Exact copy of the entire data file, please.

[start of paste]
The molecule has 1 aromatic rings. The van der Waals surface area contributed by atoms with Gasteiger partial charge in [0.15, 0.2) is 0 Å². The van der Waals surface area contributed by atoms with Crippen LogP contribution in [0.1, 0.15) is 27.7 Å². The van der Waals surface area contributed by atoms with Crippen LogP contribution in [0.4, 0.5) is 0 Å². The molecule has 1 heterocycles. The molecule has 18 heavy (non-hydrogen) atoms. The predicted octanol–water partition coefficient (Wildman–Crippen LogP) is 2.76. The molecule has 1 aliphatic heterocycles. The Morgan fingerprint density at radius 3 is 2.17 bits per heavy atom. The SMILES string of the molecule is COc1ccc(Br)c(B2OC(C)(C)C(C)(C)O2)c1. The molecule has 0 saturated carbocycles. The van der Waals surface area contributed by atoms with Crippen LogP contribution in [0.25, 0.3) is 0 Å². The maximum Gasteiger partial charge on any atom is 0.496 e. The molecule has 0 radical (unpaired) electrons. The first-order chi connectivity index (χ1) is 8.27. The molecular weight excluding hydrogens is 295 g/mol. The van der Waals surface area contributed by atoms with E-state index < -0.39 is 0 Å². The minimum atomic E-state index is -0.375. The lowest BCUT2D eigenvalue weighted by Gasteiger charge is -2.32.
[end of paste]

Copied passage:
The molecule has 1 aromatic rings. The van der Waals surface area contributed by atoms with Gasteiger partial charge in [0.15, 0.2) is 0 Å². The van der Waals surface area contributed by atoms with Crippen LogP contribution in [0.1, 0.15) is 27.7 Å². The van der Waals surface area contributed by atoms with Crippen LogP contribution in [0.4, 0.5) is 0 Å². The molecule has 1 heterocycles. The molecule has 18 heavy (non-hydrogen) atoms. The predicted octanol–water partition coefficient (Wildman–Crippen LogP) is 2.76. The molecule has 1 aliphatic heterocycles. The Morgan fingerprint density at radius 3 is 2.17 bits per heavy atom. The SMILES string of the molecule is COc1ccc(Br)c(B2OC(C)(C)C(C)(C)O2)c1. The molecule has 0 saturated carbocycles. The van der Waals surface area contributed by atoms with Crippen LogP contribution in [0.25, 0.3) is 0 Å². The maximum Gasteiger partial charge on any atom is 0.496 e. The molecule has 0 radical (unpaired) electrons. The first-order chi connectivity index (χ1) is 8.27. The molecular weight excluding hydrogens is 295 g/mol. The van der Waals surface area contributed by atoms with E-state index < -0.39 is 0 Å². The minimum atomic E-state index is -0.375. The lowest BCUT2D eigenvalue weighted by Gasteiger charge is -2.32.